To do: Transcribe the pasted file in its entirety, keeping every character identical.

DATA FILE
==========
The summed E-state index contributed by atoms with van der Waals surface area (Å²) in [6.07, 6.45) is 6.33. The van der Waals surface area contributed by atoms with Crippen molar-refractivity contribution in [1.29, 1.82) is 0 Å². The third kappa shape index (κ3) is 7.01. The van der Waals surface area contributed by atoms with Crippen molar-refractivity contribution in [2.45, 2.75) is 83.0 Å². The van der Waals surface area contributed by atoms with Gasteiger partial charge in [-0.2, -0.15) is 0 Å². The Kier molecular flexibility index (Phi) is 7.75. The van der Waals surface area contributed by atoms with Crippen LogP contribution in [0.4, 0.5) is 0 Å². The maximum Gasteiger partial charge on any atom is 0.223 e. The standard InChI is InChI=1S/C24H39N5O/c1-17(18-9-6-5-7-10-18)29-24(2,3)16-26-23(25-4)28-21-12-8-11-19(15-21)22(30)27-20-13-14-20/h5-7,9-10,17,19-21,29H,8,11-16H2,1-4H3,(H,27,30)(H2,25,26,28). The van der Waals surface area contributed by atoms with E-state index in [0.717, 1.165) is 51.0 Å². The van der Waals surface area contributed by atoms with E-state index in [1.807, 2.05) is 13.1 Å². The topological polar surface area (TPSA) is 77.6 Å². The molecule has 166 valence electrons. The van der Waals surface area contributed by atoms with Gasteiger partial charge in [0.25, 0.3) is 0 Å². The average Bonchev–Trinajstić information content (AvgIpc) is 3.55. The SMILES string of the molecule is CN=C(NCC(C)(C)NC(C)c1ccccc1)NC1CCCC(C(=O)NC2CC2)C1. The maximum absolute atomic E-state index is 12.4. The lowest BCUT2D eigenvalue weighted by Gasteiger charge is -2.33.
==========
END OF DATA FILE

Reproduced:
The summed E-state index contributed by atoms with van der Waals surface area (Å²) in [6.07, 6.45) is 6.33. The van der Waals surface area contributed by atoms with Crippen molar-refractivity contribution in [1.29, 1.82) is 0 Å². The third kappa shape index (κ3) is 7.01. The van der Waals surface area contributed by atoms with Crippen molar-refractivity contribution in [2.45, 2.75) is 83.0 Å². The van der Waals surface area contributed by atoms with Gasteiger partial charge in [-0.2, -0.15) is 0 Å². The Kier molecular flexibility index (Phi) is 7.75. The van der Waals surface area contributed by atoms with Crippen LogP contribution in [0.4, 0.5) is 0 Å². The maximum Gasteiger partial charge on any atom is 0.223 e. The standard InChI is InChI=1S/C24H39N5O/c1-17(18-9-6-5-7-10-18)29-24(2,3)16-26-23(25-4)28-21-12-8-11-19(15-21)22(30)27-20-13-14-20/h5-7,9-10,17,19-21,29H,8,11-16H2,1-4H3,(H,27,30)(H2,25,26,28). The van der Waals surface area contributed by atoms with E-state index in [0.717, 1.165) is 51.0 Å². The van der Waals surface area contributed by atoms with E-state index in [1.807, 2.05) is 13.1 Å². The topological polar surface area (TPSA) is 77.6 Å². The molecule has 166 valence electrons. The van der Waals surface area contributed by atoms with Gasteiger partial charge in [0.25, 0.3) is 0 Å². The average Bonchev–Trinajstić information content (AvgIpc) is 3.55. The SMILES string of the molecule is CN=C(NCC(C)(C)NC(C)c1ccccc1)NC1CCCC(C(=O)NC2CC2)C1. The maximum absolute atomic E-state index is 12.4. The lowest BCUT2D eigenvalue weighted by Gasteiger charge is -2.33.